Pheromone diffusers or sprays can also be used to help your new pet adjust to your existing furry friends – these imitate the ‘non-threatening messages’ that cats would give each other naturally by rubbing their faces against furniture, for example. When these pheromones are present in the environment, they can be comforting for the cats.


  • Monitor young children’s interactions with their new pet.

  • Remind them to be gentle and keep in mind that kittens are fragile and young, which can mean that they may bite or scratch if they feel threatened.

From a kitten’s point of view, even a small child is a giant! But that doesn’t have to be scary, if we are gentle😊


  • Kittens reach sexual maturity around the age of 4 months. In order to avoid your kitten becoming a parent, they need to be kept indoors until they’re neutered.

  • Talk to your vet about the age at which they are prepared to neuter/spay cats. Some vets perform early sterilisations, while many do it at 5-6 months.

  • Neutering is usually NOT covered by KLAWS.

  • Neutering is NOT OPTIONAL – it is absolutely necessary to prevent any unwanted litters, and to avoid any unwanted behaviours, such as spraying or straying, for example.

If you are concerned about neutering potentially leading to obesity, talk to your vet, they can advise you on how to keep any weight issues in check. (It might take as little as simply not overfeeding your cat and giving them plenty of exercise.)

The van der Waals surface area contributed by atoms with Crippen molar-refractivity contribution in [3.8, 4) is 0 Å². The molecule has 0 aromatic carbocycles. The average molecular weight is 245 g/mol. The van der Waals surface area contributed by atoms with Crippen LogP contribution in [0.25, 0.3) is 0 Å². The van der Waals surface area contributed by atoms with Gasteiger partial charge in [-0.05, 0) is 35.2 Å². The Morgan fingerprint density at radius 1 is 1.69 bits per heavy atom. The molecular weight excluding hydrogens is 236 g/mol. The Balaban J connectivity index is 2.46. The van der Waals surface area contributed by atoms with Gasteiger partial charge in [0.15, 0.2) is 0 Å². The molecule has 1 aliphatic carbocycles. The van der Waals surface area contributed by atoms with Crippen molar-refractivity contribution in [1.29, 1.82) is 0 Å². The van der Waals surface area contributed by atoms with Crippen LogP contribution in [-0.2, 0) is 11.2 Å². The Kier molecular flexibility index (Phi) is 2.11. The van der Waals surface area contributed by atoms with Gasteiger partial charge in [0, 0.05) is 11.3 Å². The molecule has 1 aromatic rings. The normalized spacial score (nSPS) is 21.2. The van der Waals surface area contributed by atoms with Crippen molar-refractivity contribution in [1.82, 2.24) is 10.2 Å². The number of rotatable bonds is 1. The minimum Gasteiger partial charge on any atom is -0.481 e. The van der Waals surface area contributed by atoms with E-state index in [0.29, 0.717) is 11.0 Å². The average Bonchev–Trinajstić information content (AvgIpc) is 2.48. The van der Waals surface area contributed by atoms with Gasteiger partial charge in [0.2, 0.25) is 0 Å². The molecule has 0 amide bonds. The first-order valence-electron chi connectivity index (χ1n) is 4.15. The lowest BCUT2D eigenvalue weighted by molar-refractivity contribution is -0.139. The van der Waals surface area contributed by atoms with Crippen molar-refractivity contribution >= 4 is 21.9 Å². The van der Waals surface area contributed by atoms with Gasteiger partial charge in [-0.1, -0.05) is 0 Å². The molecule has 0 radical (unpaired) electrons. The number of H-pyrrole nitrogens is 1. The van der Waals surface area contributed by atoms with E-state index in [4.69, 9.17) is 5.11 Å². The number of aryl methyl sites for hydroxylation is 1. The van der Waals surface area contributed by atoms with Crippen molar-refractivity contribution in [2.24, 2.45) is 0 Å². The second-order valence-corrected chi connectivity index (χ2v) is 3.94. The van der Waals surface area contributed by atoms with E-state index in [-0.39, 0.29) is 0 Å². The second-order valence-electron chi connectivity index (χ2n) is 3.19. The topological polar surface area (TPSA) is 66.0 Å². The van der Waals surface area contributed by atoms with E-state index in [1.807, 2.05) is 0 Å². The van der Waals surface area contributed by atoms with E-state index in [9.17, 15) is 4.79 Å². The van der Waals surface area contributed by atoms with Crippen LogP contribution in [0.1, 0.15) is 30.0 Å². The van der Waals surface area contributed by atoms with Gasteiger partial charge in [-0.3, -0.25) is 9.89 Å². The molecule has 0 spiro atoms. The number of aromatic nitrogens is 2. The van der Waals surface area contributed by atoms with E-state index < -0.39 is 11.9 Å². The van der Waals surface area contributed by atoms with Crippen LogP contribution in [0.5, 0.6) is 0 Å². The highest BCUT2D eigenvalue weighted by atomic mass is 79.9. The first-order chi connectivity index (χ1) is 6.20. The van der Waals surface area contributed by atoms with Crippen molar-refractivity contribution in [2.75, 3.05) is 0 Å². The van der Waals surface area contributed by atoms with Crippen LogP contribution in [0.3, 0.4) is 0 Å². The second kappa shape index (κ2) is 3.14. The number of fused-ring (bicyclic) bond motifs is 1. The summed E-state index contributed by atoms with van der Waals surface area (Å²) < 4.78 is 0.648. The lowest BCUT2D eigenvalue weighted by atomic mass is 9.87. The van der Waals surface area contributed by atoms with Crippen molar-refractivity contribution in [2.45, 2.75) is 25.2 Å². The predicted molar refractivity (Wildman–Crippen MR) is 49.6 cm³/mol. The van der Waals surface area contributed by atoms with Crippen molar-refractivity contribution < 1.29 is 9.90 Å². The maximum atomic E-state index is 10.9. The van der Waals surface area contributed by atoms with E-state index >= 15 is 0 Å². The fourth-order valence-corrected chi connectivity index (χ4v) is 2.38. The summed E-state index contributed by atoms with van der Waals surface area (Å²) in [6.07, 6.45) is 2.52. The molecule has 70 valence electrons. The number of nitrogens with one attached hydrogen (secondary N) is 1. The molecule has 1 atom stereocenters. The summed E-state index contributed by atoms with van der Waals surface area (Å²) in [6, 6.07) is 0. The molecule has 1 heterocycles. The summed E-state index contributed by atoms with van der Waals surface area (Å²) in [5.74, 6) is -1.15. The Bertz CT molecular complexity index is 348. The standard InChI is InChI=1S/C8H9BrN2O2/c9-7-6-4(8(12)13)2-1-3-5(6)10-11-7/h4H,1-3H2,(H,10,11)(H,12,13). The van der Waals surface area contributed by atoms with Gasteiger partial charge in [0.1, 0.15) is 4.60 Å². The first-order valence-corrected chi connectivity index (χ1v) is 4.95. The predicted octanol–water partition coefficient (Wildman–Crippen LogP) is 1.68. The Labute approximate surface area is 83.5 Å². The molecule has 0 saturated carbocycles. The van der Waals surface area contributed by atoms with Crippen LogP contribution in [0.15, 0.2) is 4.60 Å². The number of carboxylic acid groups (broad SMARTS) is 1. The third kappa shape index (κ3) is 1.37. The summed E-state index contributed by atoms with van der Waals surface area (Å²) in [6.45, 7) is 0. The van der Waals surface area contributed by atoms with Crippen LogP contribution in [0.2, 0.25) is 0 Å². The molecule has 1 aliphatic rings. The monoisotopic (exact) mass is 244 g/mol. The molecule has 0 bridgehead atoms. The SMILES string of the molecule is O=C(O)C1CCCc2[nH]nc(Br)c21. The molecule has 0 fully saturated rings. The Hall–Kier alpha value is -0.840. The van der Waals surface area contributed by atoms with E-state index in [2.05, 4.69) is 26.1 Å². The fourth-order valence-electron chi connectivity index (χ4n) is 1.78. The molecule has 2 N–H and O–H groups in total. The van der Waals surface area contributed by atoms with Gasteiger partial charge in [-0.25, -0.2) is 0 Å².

• When you adopt a cat, you will receive a vaccination booklet, so you can keep records of all of their boosters in the future.

  • Cats will have at least one vaccination prior to being adopted. On occasion, some cats will have had the full initial vaccination (two injections).

  • If your cat’s only had one injection before adoption, KLAWS will not cover the second vaccination (but we’ll tell you when it’s due).

  • The cats in KLAWS’ care are also treated for parasites, such as fleas, ear mites, and many types of intestinal worms.

    • Please keep worming your cat throughout their life. It is recommended that they are wormed once a month for the first 6 months, and every 3 months thereafter.

Consult your vet on all these matters – they can advise you on your cat’s specific needs (they probably need to be treated for fleas/ticks if they spend some of their time outside, for example).

*Sometimes rescue cats can have health issues  that require some medical intervention during  their stay in foster care. This may lead to your adoption date having to be changed, or your  new pet requiring continuous treatments at  home with you.


We would like to thank you for your patience in this regard and for seeing past any  ‘imperfections’ that rescue cats may have!


The KLAWS adoption fee goes towards various things: first vaccination, worming, food, litter, vet visits. It is also used for other cats in KLAWS’ care – to cover the vet bills of those that need more medical attention, or to help the hard-to-rehome cats.


We are here for any questions you may need answered, and we also love getting updates on your adopted pets!